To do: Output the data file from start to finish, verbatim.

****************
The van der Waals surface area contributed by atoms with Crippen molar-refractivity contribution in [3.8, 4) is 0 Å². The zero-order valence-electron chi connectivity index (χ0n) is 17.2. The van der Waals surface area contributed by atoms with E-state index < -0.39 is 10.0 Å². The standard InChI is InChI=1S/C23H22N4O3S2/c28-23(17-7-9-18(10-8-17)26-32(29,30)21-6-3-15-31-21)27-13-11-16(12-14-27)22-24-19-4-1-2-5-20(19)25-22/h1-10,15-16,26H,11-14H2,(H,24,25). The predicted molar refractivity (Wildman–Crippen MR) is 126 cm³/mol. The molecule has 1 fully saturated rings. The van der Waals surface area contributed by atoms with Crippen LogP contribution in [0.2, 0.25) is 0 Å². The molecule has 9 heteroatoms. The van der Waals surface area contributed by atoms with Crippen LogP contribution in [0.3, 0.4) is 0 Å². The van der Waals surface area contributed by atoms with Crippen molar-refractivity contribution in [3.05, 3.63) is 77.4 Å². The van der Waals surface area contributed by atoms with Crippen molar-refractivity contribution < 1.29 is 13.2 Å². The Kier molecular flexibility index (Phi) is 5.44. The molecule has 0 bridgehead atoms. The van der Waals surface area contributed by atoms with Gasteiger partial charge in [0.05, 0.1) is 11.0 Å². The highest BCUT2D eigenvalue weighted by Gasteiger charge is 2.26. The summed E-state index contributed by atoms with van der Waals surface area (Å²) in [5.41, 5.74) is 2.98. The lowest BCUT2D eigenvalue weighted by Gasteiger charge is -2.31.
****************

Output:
The van der Waals surface area contributed by atoms with Crippen molar-refractivity contribution in [3.8, 4) is 0 Å². The zero-order valence-electron chi connectivity index (χ0n) is 17.2. The van der Waals surface area contributed by atoms with E-state index < -0.39 is 10.0 Å². The standard InChI is InChI=1S/C23H22N4O3S2/c28-23(17-7-9-18(10-8-17)26-32(29,30)21-6-3-15-31-21)27-13-11-16(12-14-27)22-24-19-4-1-2-5-20(19)25-22/h1-10,15-16,26H,11-14H2,(H,24,25). The predicted molar refractivity (Wildman–Crippen MR) is 126 cm³/mol. The molecule has 1 fully saturated rings. The van der Waals surface area contributed by atoms with Crippen LogP contribution in [0.2, 0.25) is 0 Å². The molecule has 9 heteroatoms. The van der Waals surface area contributed by atoms with Crippen LogP contribution in [0.3, 0.4) is 0 Å². The van der Waals surface area contributed by atoms with Crippen molar-refractivity contribution in [3.05, 3.63) is 77.4 Å². The van der Waals surface area contributed by atoms with Crippen molar-refractivity contribution < 1.29 is 13.2 Å². The Kier molecular flexibility index (Phi) is 5.44. The molecule has 0 bridgehead atoms. The van der Waals surface area contributed by atoms with Gasteiger partial charge in [0.05, 0.1) is 11.0 Å². The highest BCUT2D eigenvalue weighted by Gasteiger charge is 2.26. The summed E-state index contributed by atoms with van der Waals surface area (Å²) in [5.41, 5.74) is 2.98. The lowest BCUT2D eigenvalue weighted by Gasteiger charge is -2.31.